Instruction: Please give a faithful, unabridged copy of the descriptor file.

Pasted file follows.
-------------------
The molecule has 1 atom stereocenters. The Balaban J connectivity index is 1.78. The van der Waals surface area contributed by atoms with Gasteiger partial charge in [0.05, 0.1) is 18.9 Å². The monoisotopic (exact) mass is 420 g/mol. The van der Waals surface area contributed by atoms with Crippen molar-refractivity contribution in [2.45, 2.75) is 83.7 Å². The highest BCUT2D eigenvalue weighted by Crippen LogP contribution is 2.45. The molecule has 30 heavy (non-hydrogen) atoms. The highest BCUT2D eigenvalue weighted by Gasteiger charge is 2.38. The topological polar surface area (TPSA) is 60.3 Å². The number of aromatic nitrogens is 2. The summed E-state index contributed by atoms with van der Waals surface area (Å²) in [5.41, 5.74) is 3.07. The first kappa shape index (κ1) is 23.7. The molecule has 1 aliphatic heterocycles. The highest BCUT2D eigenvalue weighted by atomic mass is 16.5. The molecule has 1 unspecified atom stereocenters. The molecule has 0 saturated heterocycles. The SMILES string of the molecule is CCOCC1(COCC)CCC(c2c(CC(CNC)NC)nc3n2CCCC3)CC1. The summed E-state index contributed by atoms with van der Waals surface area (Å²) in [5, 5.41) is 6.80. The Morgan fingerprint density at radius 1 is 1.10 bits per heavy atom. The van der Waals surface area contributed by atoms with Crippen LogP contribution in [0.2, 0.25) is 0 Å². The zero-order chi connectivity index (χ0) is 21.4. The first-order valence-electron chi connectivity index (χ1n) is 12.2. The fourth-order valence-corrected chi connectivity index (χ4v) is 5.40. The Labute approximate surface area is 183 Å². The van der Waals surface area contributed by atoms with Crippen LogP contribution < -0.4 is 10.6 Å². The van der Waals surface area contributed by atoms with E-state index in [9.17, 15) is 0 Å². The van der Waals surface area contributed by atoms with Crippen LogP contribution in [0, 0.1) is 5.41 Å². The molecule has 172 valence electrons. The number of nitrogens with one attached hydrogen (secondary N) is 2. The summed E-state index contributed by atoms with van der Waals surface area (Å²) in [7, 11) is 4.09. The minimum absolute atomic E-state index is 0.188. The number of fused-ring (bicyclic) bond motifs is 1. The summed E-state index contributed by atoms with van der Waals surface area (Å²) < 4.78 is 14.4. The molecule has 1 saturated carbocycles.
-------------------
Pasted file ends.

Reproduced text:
The molecule has 1 atom stereocenters. The Balaban J connectivity index is 1.78. The van der Waals surface area contributed by atoms with Gasteiger partial charge in [0.05, 0.1) is 18.9 Å². The monoisotopic (exact) mass is 420 g/mol. The van der Waals surface area contributed by atoms with Crippen molar-refractivity contribution in [2.45, 2.75) is 83.7 Å². The highest BCUT2D eigenvalue weighted by Crippen LogP contribution is 2.45. The molecule has 30 heavy (non-hydrogen) atoms. The highest BCUT2D eigenvalue weighted by Gasteiger charge is 2.38. The topological polar surface area (TPSA) is 60.3 Å². The number of aromatic nitrogens is 2. The summed E-state index contributed by atoms with van der Waals surface area (Å²) in [5.41, 5.74) is 3.07. The first kappa shape index (κ1) is 23.7. The molecule has 1 aliphatic heterocycles. The highest BCUT2D eigenvalue weighted by atomic mass is 16.5. The molecule has 1 unspecified atom stereocenters. The molecule has 0 saturated heterocycles. The SMILES string of the molecule is CCOCC1(COCC)CCC(c2c(CC(CNC)NC)nc3n2CCCC3)CC1. The summed E-state index contributed by atoms with van der Waals surface area (Å²) in [5, 5.41) is 6.80. The Morgan fingerprint density at radius 1 is 1.10 bits per heavy atom. The van der Waals surface area contributed by atoms with Crippen LogP contribution in [0.2, 0.25) is 0 Å². The zero-order chi connectivity index (χ0) is 21.4. The first-order valence-electron chi connectivity index (χ1n) is 12.2. The fourth-order valence-corrected chi connectivity index (χ4v) is 5.40. The Labute approximate surface area is 183 Å². The van der Waals surface area contributed by atoms with Crippen LogP contribution < -0.4 is 10.6 Å². The van der Waals surface area contributed by atoms with E-state index in [9.17, 15) is 0 Å². The van der Waals surface area contributed by atoms with Crippen LogP contribution in [0, 0.1) is 5.41 Å². The molecule has 172 valence electrons. The number of nitrogens with one attached hydrogen (secondary N) is 2. The summed E-state index contributed by atoms with van der Waals surface area (Å²) in [7, 11) is 4.09. The minimum absolute atomic E-state index is 0.188. The number of fused-ring (bicyclic) bond motifs is 1. The summed E-state index contributed by atoms with van der Waals surface area (Å²) < 4.78 is 14.4. The molecule has 1 saturated carbocycles.